Neuroendocrine tumors (NETs) form in cells that interact with the nervous system or in glands that produce hormones. These cells, called neuroendocrine cells, can be found throughout the body, but NETs are most often found in the abdomen, especially in the gastrointestinal tract.
here are quite a few types of this disease, and it can show up in many places in your body.
Your symptoms may depend on where your tumor is growing and what kind it is. Learn as much as you can about your own type of NET, so you can be a confident partner with your doctor when you make decisions on a treatment plan.
While all this is going on, don’t neglect your emotional needs. Your doctor can tell you how to find a support group where you can talk to others who are going through the same things you are. And feel free to open up to your friends and family about how you’re doing. They know you best and can be a huge source of support.
The first thing you want to find out about your condition is where your tumor is located. NETs grow in cells that make hormones — chemicals that help control different actions in your body, like hair growth, your sex drive, and even your mood. A neuroendocrine tumor can grow in spots like your pancreas, a gland in your belly. It can also happen in your stomach, intestines, or lungs.
The tests and procedures you might undergo to diagnose a neuroendocrine tumor will depend on where your tumor is located in your body. In general, tests might include:
- Physical exam. Your doctor may examine your body to better understand your signs and symptoms. He or she may feel for swollen lymph nodes or look for signs that a tumor is producing excess hormones.
- Tests to look for excess hormones. Your doctor may recommend testing your blood or your urine for signs of excess hormones that are sometimes produced neuroendocrine tumors.
- Imaging tests. You might undergo imaging tests, such as ultrasound, CT and MRI, to create pictures of your tumor. For neuroendocrine tumors, pictures are sometimes created using positron emission tomography (PET) with a radioactive tracer that’s injected into a vein.
- Procedures to remove a sample of cells for testing (biopsy). To collect the cells, the doctor might insert a long, thin tube with a light and a camera on the end into your lungs (bronchoscopy), your esophagus (endoscopy) or your rectum (colonoscopy), depending on your situation. Sometimes, collecting a tissue sample requires surgery.
The treatment options for your neuroendocrine tumor will depend on the type of tumor, its location, and whether you’re experiencing signs and symptoms of excess hormones produced the tumor.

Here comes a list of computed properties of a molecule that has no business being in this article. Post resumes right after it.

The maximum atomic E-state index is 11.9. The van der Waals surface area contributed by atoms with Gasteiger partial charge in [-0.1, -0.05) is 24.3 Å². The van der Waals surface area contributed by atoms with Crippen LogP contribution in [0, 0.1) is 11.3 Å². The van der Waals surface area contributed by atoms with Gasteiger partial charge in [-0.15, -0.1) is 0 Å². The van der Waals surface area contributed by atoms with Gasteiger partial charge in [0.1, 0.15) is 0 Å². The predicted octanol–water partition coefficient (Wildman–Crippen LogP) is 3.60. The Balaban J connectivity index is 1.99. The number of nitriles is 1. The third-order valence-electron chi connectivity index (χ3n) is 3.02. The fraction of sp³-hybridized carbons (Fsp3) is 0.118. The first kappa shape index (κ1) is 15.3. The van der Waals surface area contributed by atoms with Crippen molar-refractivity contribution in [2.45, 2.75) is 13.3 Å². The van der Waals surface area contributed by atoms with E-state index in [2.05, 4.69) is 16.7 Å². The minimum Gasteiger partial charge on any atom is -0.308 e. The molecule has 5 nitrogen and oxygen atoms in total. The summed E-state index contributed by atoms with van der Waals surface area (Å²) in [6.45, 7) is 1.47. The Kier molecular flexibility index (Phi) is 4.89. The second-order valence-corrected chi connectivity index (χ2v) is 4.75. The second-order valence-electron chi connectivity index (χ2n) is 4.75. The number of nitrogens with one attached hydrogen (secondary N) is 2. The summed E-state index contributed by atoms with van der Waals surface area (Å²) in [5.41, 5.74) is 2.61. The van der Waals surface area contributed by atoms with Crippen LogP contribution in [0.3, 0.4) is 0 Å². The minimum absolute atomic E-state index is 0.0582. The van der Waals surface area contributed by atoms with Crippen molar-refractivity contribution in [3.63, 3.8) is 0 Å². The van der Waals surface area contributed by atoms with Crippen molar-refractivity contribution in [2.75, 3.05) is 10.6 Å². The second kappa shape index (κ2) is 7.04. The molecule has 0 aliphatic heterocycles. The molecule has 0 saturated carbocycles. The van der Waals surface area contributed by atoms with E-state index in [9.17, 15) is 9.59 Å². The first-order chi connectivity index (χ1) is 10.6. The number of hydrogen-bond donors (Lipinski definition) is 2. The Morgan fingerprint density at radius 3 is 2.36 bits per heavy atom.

In general, neuroendocrine tumor treatment options might include:
- Surgery. Surgery is used to remove the tumor. When possible, surgeons work to remove the entire tumor and some of the healthy tissue that surrounds it. If the tumor can’t be removed completely, it might help to remove as much of it as possible.
- Chemotherapy. Chemotherapy uses strong drugs to kill tumor cells. It can be given through a vein in your arm or taken as a pill. Chemotherapy might be recommended if there’s a risk that your neuroendocrine tumor might recur after surgery. It might also be used for advanced tumors that can’t be removed with surgery.
- Targeted drug therapy. Targeted drug treatments focus on specific abnormalities present within tumor cells. By blocking these abnormalities, targeted drug treatments can cause tumor cells to die. Targeted drug therapy is usually combined with chemotherapy for advanced neuroendocrine tumors.
- Peptide receptor radionuclide therapy (PRRT). PRRT combines a drug that targets cancer cells with a small amount of a radioactive substance. It allows radiation to be delivered directly to the cancer cells. One PRRT drug, lutetium Lu 177 dotatate (Lutathera), is used to treat advanced neuroendocrine tumors.
- Medications to control excess hormones. If your neuroendocrine tumor releases excess hormones, your doctor might recommend medications to control your signs and symptoms.
- Radiation therapy. Radiation therapy uses powerful energy beams, such as X-rays and protons, to kill tumor cells. Some types of neuroendocrine tumors may respond to radiation therapy. It might be recommended if surgery isn’t an option.